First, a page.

“What Wonderful People”

August 8, 2016
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Blast from the Past is an ongoing series of posts reprinting articles from historical issues of The Volunteer.

 

“What Wonderful People” by Leo Rosenberg

Originally published in The Volunteer, Volume 10, Number  3, December 1988.

One of my sons, who lives in Cleveland, sent me a human interest item the other day. I had just about started to read it when I realized why he had taken the time to clip it and mail it. It was a fascinating memoir told by this elderly Ohio resident about her grandparents and their children and the farm on which they had lived in northern New York. It involved Palestine before it became the State of Israel, the Spanish Civil War, and the vets of the Abraham Lincoln Brigade. At this stage of my life not to many things impress me, but when I read about this lady’s family and the contributions they had made over fifty years ago, I felt that they were owed  the recognition and the tribute that I am about to give them.

In 1919 Joseph and Sara Freidman bought a 160-acre farm in the upper Hudson River Valley of New York. Joseph had worked in the textile industry of New York City until he had decided that he and his wife and eight children would have a better and healthier life if they left the city and moved to the country.  The farm was 250 years old but sill productive and the novice farmer and his family not only learned to work the land and satisfy their own needs, but were able to house and feed as many as 40 boarders each summer.

The Friedmans were not isolated from the world around them. They became involved in the affairs of the community and in events far beyond its borders. They were political in thought and action. Even though as a group they did not espouse the same ideology their hearts and minds were focused well to the left of center, and all of them worked to advance the various causes in which they believed. As early as 1935, then acres of the farm were set aside and Joseph and his sons gave agricultural training to groups of volunteers who were bound for Palestine to help build a Jewish homeland. These pioneers knew little or nothing about farming but were anxious to learn so that they could be useful in the Kibbutzim they were going to join. For four years, until 1939, these future Israelis came to farm and were taught by the Friedmans.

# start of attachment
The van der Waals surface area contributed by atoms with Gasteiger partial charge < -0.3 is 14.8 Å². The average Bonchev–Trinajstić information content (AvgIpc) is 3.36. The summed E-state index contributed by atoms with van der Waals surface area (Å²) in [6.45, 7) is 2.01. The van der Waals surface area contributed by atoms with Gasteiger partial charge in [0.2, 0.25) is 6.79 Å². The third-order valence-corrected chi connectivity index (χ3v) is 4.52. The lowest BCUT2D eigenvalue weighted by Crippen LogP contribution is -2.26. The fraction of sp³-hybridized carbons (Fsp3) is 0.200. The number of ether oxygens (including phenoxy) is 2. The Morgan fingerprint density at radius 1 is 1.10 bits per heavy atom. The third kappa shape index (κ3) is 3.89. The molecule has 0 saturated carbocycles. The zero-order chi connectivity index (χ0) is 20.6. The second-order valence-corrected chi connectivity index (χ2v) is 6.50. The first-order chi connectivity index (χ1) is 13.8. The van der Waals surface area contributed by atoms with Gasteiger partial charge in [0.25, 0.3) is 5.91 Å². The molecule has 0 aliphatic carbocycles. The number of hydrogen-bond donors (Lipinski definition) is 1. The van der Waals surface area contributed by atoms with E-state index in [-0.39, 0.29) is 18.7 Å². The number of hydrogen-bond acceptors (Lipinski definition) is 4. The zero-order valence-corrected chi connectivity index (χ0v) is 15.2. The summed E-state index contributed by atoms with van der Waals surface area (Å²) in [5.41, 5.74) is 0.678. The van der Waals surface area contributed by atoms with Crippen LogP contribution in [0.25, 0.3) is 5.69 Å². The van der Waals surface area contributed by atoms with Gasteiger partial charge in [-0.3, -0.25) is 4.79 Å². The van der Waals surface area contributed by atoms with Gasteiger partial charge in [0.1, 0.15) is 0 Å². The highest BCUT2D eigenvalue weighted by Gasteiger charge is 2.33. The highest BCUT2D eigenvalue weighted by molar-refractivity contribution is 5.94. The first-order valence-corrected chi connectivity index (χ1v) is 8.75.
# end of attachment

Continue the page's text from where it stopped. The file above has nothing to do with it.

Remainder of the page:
In 1937 another volunteer, this one a member of the family, left the farm for a foreign destination. He was Jack Friedman, on his way to Spain and the Abraham Lincoln Brigade. During the war, Jack, overseas, and the rest of the family at home, did what they could to help save the Republic. But what this family did after the war was lost and ended was even more dramatic.

In 1939 the war was over, but not for the Freidmans. Their next project was to help solve a new and vexing problem that had not manifested itself previously. Quite a few vets had not been able to leave Spain with the contingents of Americans who departed in October of 1938 and January of 1939. Sick and wounded, many without proper documentation, they had finally crossed over into France only to be greeted with internment and jail. Released at long last, they had to travel clandestinely in order to reach the States and their homes without running into more trouble. A number of these vets were badly in need of medical and nursing care but were afraid of applying through regular channels for this help because they could not take the chance of coming under official observation and investigation.

The Friedmans did their part in solving this problem by setting up a small hospital in one of their guest-houses and taking every vet who came or was brought to them. Even this was not enough for the family. On a number of occasions when it became necessary and there was no other alternative, they crossed the border into Canada in their farm wagons, met and picked up the vets who were stranded there and could not cross the border openly. They then loaded the wagons with hay, in which they hid the vets, and waited until it became dark enough to take the chance of crossing back to the American side with their human cargo. With as little delay as possible, the new patients were transported to the hospital where they could receive the aid and comfort that the Friedmans were so ready to give them.  There they stayed until they were fit and able to travel to their homes without attracting too much unfavorable attention. Many a Lincoln vet owed his health and safety to this wonderful family that did so many fine things willingly and with no thought of reward.

It is no wonder that this lady (the author of the clipped article) tells us so graphically about the accomplishments of the Friedmans, remembers her grandparents and their children with so much pride and has so many good memories of the years which she spent with them.

I never had the opportunity to meet and know the Friedmans, but, after learning about them and what they did to help make this a better and happier world, I want to thank them now for all the fortunate people whose lives they touched.

 

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